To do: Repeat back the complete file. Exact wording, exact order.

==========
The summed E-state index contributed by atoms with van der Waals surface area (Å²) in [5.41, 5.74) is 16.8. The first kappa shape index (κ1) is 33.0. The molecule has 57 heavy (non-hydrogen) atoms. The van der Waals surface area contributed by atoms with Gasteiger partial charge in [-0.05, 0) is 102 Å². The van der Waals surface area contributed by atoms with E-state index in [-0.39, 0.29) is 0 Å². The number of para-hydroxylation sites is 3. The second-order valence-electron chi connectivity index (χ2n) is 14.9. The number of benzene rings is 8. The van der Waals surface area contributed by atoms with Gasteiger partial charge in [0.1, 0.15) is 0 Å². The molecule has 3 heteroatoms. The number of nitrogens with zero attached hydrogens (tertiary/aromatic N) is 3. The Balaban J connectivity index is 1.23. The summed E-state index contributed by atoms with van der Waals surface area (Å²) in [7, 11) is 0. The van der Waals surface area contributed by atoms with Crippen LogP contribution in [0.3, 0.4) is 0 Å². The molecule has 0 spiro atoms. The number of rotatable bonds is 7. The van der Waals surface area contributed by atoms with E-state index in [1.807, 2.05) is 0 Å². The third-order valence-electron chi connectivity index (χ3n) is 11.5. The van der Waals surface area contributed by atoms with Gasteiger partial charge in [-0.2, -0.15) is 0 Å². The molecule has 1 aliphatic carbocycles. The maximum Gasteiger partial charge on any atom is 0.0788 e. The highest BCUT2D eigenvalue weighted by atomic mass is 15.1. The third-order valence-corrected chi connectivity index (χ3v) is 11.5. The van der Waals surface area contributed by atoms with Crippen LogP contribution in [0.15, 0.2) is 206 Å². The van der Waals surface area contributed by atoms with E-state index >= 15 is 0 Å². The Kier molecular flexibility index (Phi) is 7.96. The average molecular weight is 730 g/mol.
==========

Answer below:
The summed E-state index contributed by atoms with van der Waals surface area (Å²) in [5.41, 5.74) is 16.8. The first kappa shape index (κ1) is 33.0. The molecule has 57 heavy (non-hydrogen) atoms. The van der Waals surface area contributed by atoms with Gasteiger partial charge in [-0.05, 0) is 102 Å². The van der Waals surface area contributed by atoms with E-state index in [-0.39, 0.29) is 0 Å². The number of para-hydroxylation sites is 3. The second-order valence-electron chi connectivity index (χ2n) is 14.9. The number of benzene rings is 8. The van der Waals surface area contributed by atoms with Gasteiger partial charge in [0.1, 0.15) is 0 Å². The molecule has 3 heteroatoms. The number of nitrogens with zero attached hydrogens (tertiary/aromatic N) is 3. The Balaban J connectivity index is 1.23. The summed E-state index contributed by atoms with van der Waals surface area (Å²) in [7, 11) is 0. The van der Waals surface area contributed by atoms with Crippen LogP contribution in [0.3, 0.4) is 0 Å². The molecule has 0 spiro atoms. The number of rotatable bonds is 7. The van der Waals surface area contributed by atoms with E-state index in [1.807, 2.05) is 0 Å². The third-order valence-electron chi connectivity index (χ3n) is 11.5. The van der Waals surface area contributed by atoms with Gasteiger partial charge in [-0.2, -0.15) is 0 Å². The molecule has 1 aliphatic carbocycles. The maximum Gasteiger partial charge on any atom is 0.0788 e. The highest BCUT2D eigenvalue weighted by atomic mass is 15.1. The third-order valence-corrected chi connectivity index (χ3v) is 11.5. The van der Waals surface area contributed by atoms with Crippen LogP contribution in [0.15, 0.2) is 206 Å². The van der Waals surface area contributed by atoms with E-state index >= 15 is 0 Å². The Kier molecular flexibility index (Phi) is 7.96. The average molecular weight is 730 g/mol.